Rock & Roll Books
Rock en Español: The latin Alternative Rock Explosion
by Ernesto Lechner
Chicago Review Press, 258 pp., $16.95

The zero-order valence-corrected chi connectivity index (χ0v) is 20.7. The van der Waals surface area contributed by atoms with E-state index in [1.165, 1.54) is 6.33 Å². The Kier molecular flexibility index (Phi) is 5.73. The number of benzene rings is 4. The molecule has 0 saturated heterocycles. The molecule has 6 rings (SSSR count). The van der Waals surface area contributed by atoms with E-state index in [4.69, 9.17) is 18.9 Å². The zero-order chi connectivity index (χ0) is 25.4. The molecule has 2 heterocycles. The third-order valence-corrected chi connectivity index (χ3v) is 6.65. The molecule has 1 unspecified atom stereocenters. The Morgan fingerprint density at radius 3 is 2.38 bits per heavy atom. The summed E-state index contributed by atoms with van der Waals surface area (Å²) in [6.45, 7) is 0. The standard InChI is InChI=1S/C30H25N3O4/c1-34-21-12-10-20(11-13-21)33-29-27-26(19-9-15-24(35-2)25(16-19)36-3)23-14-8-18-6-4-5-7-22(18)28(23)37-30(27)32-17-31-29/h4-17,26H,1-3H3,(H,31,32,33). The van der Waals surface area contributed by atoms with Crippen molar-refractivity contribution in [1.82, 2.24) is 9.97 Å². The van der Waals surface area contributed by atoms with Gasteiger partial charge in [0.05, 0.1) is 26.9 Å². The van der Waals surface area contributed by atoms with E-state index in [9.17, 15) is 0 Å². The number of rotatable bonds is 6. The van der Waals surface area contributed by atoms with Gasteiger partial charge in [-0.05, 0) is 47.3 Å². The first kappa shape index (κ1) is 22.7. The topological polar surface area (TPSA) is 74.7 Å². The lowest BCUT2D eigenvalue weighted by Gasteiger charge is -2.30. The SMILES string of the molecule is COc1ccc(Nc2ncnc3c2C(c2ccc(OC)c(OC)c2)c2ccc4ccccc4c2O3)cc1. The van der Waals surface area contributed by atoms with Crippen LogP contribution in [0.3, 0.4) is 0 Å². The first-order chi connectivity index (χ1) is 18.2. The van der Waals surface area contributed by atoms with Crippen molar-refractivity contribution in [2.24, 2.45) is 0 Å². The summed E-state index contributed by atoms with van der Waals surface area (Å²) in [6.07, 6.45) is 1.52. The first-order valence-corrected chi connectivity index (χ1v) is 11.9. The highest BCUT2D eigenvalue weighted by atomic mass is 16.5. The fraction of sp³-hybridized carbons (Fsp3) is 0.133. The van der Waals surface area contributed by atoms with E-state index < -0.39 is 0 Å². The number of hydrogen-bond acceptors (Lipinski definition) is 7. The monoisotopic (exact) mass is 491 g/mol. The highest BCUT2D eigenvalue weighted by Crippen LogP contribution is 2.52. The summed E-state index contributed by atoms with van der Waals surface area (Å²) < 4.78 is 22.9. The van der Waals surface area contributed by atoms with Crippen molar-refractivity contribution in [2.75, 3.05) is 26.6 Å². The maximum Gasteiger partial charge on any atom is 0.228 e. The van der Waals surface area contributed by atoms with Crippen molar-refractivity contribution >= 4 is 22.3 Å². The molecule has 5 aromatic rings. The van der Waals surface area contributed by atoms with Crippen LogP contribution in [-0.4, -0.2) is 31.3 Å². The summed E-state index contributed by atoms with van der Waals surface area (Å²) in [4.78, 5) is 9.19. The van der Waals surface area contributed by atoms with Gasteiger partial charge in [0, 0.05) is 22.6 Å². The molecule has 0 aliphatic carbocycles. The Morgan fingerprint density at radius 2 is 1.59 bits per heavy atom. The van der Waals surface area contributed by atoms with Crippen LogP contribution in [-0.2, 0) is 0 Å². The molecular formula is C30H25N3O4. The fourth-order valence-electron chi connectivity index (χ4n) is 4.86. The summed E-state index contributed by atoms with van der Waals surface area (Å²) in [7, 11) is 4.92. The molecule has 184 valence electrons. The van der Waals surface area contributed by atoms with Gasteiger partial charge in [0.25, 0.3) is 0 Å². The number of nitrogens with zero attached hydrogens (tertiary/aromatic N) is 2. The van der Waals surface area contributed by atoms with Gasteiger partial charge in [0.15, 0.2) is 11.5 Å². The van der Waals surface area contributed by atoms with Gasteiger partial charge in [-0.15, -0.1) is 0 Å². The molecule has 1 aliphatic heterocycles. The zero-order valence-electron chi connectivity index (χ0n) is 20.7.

The only thing lamer than the collected works of rock critics not named Lester Bangs are their leftovers. Argentine Ernesto Lechner, who covers the Latin beat for Los Angeles Times, Chicago Tribune, and Rolling Stone, among others, began covering the scene at its apex, 1997, and it's immediately apparent that the 19 acts profiled in Rock en Español were chosen from among Lechner's previous feature assignments. Not that those efforts have been reprinted here. Instead, Lechner throws together an inadequate amount of biographical details, ersatz record reviews of whatever the act was promoting at the time, and tidbits from accompanying live shows. Long artist quotes that oft times should've been paraphrased by the author serve as further padding. That said, there's not much fat here; Manu Chao, one of the architects of the movement, gets dispatched in nine loose-print pages, and it's one of the longer entries. Molotov is half-assed in 51Ú2, and El Gran Silencio make out no better at six pages. More problematic, perhaps, is Lechner's general taste; his dismissal of Julieta Venegas' career best, 2003's Sí ("strangely pedestrian"), belies the entire thrust of her entry. Ely Guerra, meanwhile, the other leading diva to make headway in the States, doesn't make it out of an appendix, which includes blurbs on lesser Rock en Español acts like El Tri, Los Lobos, and Santana.